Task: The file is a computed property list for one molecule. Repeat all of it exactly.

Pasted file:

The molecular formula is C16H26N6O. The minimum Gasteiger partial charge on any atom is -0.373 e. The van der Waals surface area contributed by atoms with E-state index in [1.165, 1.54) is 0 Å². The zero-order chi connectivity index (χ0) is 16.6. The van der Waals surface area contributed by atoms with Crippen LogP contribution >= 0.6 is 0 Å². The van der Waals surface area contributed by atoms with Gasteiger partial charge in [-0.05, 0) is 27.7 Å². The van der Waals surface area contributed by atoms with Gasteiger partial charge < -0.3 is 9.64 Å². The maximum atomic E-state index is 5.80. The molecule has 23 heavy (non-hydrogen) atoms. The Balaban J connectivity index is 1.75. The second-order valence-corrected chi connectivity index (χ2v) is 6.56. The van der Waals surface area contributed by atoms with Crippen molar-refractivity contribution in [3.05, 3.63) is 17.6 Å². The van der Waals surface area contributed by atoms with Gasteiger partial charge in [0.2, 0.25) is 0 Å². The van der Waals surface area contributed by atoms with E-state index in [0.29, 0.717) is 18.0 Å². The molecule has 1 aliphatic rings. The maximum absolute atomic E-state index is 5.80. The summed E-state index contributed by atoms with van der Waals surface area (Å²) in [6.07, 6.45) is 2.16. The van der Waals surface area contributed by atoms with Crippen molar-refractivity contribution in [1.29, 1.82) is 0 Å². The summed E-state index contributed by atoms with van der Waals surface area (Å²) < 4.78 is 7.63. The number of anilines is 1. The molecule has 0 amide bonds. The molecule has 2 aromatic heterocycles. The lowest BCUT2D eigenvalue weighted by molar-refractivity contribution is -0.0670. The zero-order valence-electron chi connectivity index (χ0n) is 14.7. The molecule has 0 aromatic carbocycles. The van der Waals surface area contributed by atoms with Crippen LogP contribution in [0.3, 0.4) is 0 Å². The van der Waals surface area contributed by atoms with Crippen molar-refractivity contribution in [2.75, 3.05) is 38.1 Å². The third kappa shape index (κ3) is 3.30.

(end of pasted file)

The molecular formula is C16H26N6O. The minimum Gasteiger partial charge on any atom is -0.373 e. The van der Waals surface area contributed by atoms with E-state index in [1.165, 1.54) is 0 Å². The zero-order chi connectivity index (χ0) is 16.6. The van der Waals surface area contributed by atoms with Crippen LogP contribution >= 0.6 is 0 Å². The van der Waals surface area contributed by atoms with Gasteiger partial charge in [-0.05, 0) is 27.7 Å². The van der Waals surface area contributed by atoms with Gasteiger partial charge < -0.3 is 9.64 Å². The maximum atomic E-state index is 5.80. The molecule has 23 heavy (non-hydrogen) atoms. The Balaban J connectivity index is 1.75. The second-order valence-corrected chi connectivity index (χ2v) is 6.56. The van der Waals surface area contributed by atoms with Crippen molar-refractivity contribution in [3.05, 3.63) is 17.6 Å². The van der Waals surface area contributed by atoms with Gasteiger partial charge in [0.2, 0.25) is 0 Å². The van der Waals surface area contributed by atoms with E-state index in [0.29, 0.717) is 18.0 Å². The molecule has 1 aliphatic rings. The maximum absolute atomic E-state index is 5.80. The summed E-state index contributed by atoms with van der Waals surface area (Å²) in [6.07, 6.45) is 2.16. The van der Waals surface area contributed by atoms with Crippen molar-refractivity contribution in [1.29, 1.82) is 0 Å². The summed E-state index contributed by atoms with van der Waals surface area (Å²) < 4.78 is 7.63. The number of anilines is 1. The molecule has 0 amide bonds. The molecule has 2 aromatic heterocycles. The lowest BCUT2D eigenvalue weighted by molar-refractivity contribution is -0.0670. The zero-order valence-electron chi connectivity index (χ0n) is 14.7. The molecule has 0 aromatic carbocycles. The van der Waals surface area contributed by atoms with Crippen LogP contribution in [0.3, 0.4) is 0 Å². The van der Waals surface area contributed by atoms with Crippen molar-refractivity contribution in [2.75, 3.05) is 38.1 Å². The third kappa shape index (κ3) is 3.30.